Development disparity in Karnataka

Development disparity in Karnataka

The mean monthly per-capita consumer expenditure (MPCE) in the southern districts of Karnataka is significantly higher than its northern counterpart, signifying substantial geographic imbalance in the distribution of poverty.

Karnataka is one of the progressive states in the country; in 2016-17, the state’s share in India GDP was 7.5%. During 2012-13 to 2016-17, the Gross State Domestic Product (GSDP) surged at an average annual growth of 7.64%, which is above the national average of 6.84%. In 2017-18, the GSDP jumped by 8.5%. The state’s economic performance is consistently above the national average.

However, the distributional effects of this ‘remarkable growth’ is highly restricted and concentrated, resulting in intra-regional inequality. It was pointed out 15 years ago by a high-powered committee chaired by the late Prof D M Nanjundappa. The concern of the committee was the relative backwardness of the districts of North Karnataka in general and Hyderabad-Karnataka in particular. The state has made efforts and a significant amount of spending has been devoted to the region following the recommendations of the high-powered committee.

In a paper titled “Spatial distribution of Poverty in Karnataka: Evidence from NSSO data (to be published later this month), the distribution of poverty is estimated by using the 61st (2004-05) and 68th rounds (2011-12) of NSSO data and compared across rounds and regions to gauge the progress made and the levels of deprivation in the state. The poverty levels in the state declined from 33.9% in 2004-05 to 21.18% in 2011-12. The average family size also declined from 5.7 to 5.4 members. The poverty estimates at the regional level is pertinent for identification of poverty-concentrated regions that demand policy attention.

In 2004-05, out of 12 districts in North Karnataka, except Dharwad, all the districts possessed poverty levels higher than the state average. Meanwhile, in 2011-12, though the absolute poverty declined in all the districts, relatively only two districts (Dharwad and Uttara Kannada) are below the state average. In relation to this, in 2004-05, out of 15 districts in South Karnataka, only two districts (Chitradurga and Shivamogga) are above the state average, and it remained almost the same in 2011-12 as well.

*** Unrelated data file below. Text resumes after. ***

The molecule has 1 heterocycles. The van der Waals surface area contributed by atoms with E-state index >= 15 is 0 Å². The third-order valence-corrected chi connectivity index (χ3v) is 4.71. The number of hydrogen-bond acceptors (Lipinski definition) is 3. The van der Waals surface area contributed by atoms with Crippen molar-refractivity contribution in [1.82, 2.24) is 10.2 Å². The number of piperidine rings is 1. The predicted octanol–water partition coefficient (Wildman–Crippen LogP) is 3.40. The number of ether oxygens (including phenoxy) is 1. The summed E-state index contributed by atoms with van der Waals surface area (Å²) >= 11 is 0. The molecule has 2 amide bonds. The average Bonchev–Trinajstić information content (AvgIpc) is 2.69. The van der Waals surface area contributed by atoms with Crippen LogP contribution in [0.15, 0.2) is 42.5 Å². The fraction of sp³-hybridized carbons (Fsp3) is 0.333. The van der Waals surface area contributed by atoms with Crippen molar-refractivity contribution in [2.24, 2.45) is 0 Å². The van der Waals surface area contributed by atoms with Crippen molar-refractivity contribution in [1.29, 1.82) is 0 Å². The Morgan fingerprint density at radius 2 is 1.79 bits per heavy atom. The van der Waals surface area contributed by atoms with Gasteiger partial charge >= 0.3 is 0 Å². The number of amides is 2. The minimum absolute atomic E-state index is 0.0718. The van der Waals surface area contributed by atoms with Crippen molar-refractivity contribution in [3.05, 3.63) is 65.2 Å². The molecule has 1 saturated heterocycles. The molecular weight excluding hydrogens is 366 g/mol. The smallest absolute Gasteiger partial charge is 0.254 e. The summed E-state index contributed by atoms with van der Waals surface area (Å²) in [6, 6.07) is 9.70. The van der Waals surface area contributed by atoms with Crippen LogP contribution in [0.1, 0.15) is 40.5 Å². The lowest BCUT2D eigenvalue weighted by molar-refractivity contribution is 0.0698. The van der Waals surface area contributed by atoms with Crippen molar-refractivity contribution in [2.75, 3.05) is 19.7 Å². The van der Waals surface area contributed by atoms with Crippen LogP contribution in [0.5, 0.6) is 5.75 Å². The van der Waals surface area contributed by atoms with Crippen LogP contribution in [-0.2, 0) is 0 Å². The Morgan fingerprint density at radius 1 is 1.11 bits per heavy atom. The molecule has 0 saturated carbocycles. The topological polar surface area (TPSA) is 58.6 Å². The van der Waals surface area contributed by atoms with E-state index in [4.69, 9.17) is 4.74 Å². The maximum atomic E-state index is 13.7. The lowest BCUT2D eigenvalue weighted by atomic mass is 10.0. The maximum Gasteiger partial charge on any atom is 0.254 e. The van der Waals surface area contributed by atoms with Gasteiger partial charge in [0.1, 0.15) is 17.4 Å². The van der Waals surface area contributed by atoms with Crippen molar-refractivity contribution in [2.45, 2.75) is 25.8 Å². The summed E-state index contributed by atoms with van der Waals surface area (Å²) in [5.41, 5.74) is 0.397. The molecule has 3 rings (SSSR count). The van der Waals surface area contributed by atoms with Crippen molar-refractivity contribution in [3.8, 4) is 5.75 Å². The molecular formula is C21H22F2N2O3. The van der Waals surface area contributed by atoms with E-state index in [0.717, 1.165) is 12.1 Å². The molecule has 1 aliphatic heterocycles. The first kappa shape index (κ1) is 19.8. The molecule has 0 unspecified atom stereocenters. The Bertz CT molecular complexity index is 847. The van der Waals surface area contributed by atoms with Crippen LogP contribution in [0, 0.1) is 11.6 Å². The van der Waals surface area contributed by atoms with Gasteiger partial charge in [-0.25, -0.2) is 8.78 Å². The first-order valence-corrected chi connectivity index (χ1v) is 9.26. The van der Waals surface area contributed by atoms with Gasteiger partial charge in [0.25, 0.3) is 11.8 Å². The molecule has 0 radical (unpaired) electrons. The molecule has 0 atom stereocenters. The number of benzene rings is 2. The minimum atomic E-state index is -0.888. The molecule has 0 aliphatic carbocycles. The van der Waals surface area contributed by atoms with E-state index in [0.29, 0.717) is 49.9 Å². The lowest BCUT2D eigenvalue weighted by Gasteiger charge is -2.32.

The mean monthly per-capita consumer expenditure (MPCE) increased manifold in all the districts. However, the MPCE in the southern districts is significantly higher than its northern counterpart, signifying substantial geographic imbalance in the distribution of poverty.

However, Kalaburagi division, which constitutes Hyderabad-Karnataka region, has the highest incidence and concentration of poverty in the state. In 2004-05, 56.93% of rural and 58.64% of urban population were poor. These declined to 37.09% and 41.5% in 2011-12. Relatively, though, there is a considerable decline in the levels of poverty but in absolute terms, Kalaburagi division possessed the highest number of poor in 2011-12, followed by Belagavi (rural 29.52%, urban 28.12%), Bengaluru (rural 18.63%, urban 5.48%) and Mysore (rural 12.61%, urban 8.90%) divisions.

Concerning social groups in the state, in 2004-05, 53.84% of the SC population, 51.17% of the ST population, 34.71% of OBCs and 20.12% of other households were poor. In 2011-12, poverty levels declined to 33.19%, 31.49%, 18.81% and 15.63%, respectively. In 2011-12, there was considerable decline in the incidence of poverty across all the social groups. Relatively, the decline in poverty is high among SC and ST households, but still these marginalised sections possess high levels of poverty in the state; over 65% of poverty is concentrated in these two communities, compared to one-third in other households.

The poverty levels for two major religions indicate that Muslims have a high percentage of poor in rural Kalaburagi and Belagavi divisions and except Bengaluru division, the poverty levels among Muslims is concentrated in the urban sector. However, poverty levels among Hindus is concentrated in both rural and urban sector in Kalaburagi and Belagavi Divisions, but it is concentrated in the rural sector in Mysuru and Bengaluru divisions.

The poverty levels in the state exist in wide variation, depending on the rural-urban, region, caste and religion factors. Region-wise the problem of poverty is more rampant, deeper and severe in Kalaburagi division, which constitutes Hyderabad-Karnataka region. The general concern of the high-powered committee on development disparity still exists and the state should act explicitly to address the intra-regional inequality, which will otherwise augment the development divide within the state.

The spending on public assets such as connectivity, communication and irrigation, coupled with creating capabilities at the micro-level through higher per-capita spending on education, health and constructive income generation programmes, will restrict the advance and concentration of poverty. Region-specific policies through enhanced fiscal spending on creation of a capabilities infrastructure will assist in the long run in structural reduction of poverty and thereby boost balanced development in the state.

(The writers are Assistant Professor, Department of Economics, Vijayanagara Sri Krishnadevaraya University, Ballari, and Research Fellow, Institute for Economics and Peace, Australia, respectively)